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Why Does ‘Spick-and-Span’ Mean ‘Really Clean’?

Ellen Gutoskey
Spick *and* span? In this economy?
Spick *and* span? In this economy? / Natalia Karebina/iStock via Getty Images
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After an entire weekend spent scouring every corner and cranny in your apartment, you might describe the place as spick-and-span: so gleamingly clean it seems new. In fact, the full phrase actually is spick and span new—though unless you’re an etymologist, that may not shed any light on where the term actually came from.

Before we had spick and span new, we had span-new, a word dating at least as far back as the early 1300s. According to the Oxford English Dictionary, it derives from the Old Norse term spán-nýr, with nýr meaning new, and spán meaning chip (as in wood chip). Basically, as Pascal Tréguer explained on his word histories blog, span-new meant “as new as a freshly cut wooden chip.” 

Spick, meanwhile, is believed to come from a number of old words that all mean nail—words also thought to be related to spike. There’s the Middle Swedish spijk, the Dutch spijker, and the Old Norse spik (which more accurately means splinter), to name a few. In Dutch and Flemish, people used the expressions spiksplinternieuw and spikspeldernieuw in pretty much the same way span-new was used in English: to describe something so spotless it must have just been made. Such as “a ship that was freshly built, so with all-new nails and timber,” as Michael Quinion wrote on his blog World Wide Words.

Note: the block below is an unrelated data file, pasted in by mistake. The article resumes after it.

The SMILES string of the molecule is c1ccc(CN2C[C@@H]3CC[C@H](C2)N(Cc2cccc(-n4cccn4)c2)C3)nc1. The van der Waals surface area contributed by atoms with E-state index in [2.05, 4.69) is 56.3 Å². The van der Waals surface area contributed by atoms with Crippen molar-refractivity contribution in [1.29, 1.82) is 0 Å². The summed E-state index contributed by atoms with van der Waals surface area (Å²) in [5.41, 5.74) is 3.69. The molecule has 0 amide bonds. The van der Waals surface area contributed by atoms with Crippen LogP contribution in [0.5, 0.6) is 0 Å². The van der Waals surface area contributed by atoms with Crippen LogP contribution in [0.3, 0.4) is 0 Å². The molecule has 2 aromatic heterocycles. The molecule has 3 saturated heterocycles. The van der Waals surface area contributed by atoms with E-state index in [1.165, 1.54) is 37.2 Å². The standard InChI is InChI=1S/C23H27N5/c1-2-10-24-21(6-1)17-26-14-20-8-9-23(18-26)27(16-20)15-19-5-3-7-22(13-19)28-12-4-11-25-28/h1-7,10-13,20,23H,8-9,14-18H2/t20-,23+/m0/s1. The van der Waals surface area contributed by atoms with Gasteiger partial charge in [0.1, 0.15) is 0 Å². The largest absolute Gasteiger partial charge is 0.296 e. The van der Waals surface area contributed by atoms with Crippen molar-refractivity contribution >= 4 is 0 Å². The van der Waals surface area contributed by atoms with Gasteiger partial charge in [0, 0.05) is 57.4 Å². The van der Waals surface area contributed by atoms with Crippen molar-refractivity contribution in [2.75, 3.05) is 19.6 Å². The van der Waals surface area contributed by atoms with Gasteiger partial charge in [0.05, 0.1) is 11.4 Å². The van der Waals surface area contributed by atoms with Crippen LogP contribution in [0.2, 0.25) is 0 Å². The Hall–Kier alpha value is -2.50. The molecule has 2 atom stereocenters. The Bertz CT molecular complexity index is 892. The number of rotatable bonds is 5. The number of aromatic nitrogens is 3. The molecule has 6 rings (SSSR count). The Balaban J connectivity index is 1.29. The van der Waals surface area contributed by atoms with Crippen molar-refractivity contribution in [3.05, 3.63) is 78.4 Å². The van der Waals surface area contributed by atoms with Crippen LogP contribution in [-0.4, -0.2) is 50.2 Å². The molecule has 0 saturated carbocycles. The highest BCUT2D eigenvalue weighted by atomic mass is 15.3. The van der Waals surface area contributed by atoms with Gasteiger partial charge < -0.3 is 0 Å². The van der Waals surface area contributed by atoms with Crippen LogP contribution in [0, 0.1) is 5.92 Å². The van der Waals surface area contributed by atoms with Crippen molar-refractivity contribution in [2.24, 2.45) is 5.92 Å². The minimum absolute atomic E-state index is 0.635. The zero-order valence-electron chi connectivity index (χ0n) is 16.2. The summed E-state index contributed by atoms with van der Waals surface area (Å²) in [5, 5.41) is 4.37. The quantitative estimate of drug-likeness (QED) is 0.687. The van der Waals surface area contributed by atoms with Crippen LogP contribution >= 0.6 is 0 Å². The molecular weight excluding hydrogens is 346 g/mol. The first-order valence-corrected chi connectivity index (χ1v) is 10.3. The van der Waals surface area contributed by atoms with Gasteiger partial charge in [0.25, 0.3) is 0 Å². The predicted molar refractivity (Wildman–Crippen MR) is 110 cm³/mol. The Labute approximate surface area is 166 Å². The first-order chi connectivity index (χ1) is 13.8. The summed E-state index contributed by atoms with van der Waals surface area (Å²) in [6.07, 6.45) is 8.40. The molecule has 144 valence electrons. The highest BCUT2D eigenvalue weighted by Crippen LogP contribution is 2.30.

Somewhere along the way, English speakers blended those phrases with span-new to create spick and span new. The first person to do it in writing (that we know of) was Sir Thomas North, whose 1579 translation of Plutarch’s Lives of the Noble Grecians and Romans featured this line: “They were all in goodly gilt armours, and braue purple cassocks apon them, spicke, and spanne new.”

Eventually, the new got dropped. And the first person to do that in writing (again, that we know of) was Samuel Pepys, who wrote in a 1665 diary entry that his acquaintance Lady Batten was “walking through the dirty lane with new spick-and-span white shoes.”

Though the phrase did originally refer to things that really were new, the definition loosened up over time. These days, calling something “spick-and-span” doesn’t necessarily mean it’s never been used—just that it looks that way. Brand-new, on the other hand, still literally means new. But the brand in question isn’t referring to stores or companies.

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